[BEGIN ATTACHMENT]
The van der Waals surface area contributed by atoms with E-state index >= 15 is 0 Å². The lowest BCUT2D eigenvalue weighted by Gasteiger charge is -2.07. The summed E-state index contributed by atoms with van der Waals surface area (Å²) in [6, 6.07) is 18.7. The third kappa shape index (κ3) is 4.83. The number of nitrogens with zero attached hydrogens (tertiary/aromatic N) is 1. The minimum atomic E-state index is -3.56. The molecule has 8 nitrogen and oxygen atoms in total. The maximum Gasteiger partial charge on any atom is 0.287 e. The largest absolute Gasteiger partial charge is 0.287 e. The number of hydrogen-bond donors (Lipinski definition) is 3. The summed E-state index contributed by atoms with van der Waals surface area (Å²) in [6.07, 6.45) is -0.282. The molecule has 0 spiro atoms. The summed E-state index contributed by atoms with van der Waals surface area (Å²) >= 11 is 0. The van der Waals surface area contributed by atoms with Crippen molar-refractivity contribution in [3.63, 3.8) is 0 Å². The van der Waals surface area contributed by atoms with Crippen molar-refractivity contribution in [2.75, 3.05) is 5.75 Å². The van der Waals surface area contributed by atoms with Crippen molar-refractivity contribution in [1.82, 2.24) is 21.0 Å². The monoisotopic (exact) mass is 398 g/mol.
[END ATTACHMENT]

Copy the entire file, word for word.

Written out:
The van der Waals surface area contributed by atoms with E-state index >= 15 is 0 Å². The lowest BCUT2D eigenvalue weighted by Gasteiger charge is -2.07. The summed E-state index contributed by atoms with van der Waals surface area (Å²) in [6, 6.07) is 18.7. The third kappa shape index (κ3) is 4.83. The number of nitrogens with zero attached hydrogens (tertiary/aromatic N) is 1. The minimum atomic E-state index is -3.56. The molecule has 8 nitrogen and oxygen atoms in total. The maximum Gasteiger partial charge on any atom is 0.287 e. The largest absolute Gasteiger partial charge is 0.287 e. The number of hydrogen-bond donors (Lipinski definition) is 3. The summed E-state index contributed by atoms with van der Waals surface area (Å²) in [6.07, 6.45) is -0.282. The molecule has 0 spiro atoms. The summed E-state index contributed by atoms with van der Waals surface area (Å²) >= 11 is 0. The van der Waals surface area contributed by atoms with Crippen molar-refractivity contribution in [3.63, 3.8) is 0 Å². The van der Waals surface area contributed by atoms with Crippen molar-refractivity contribution in [2.75, 3.05) is 5.75 Å². The van der Waals surface area contributed by atoms with Crippen molar-refractivity contribution in [1.82, 2.24) is 21.0 Å². The monoisotopic (exact) mass is 398 g/mol.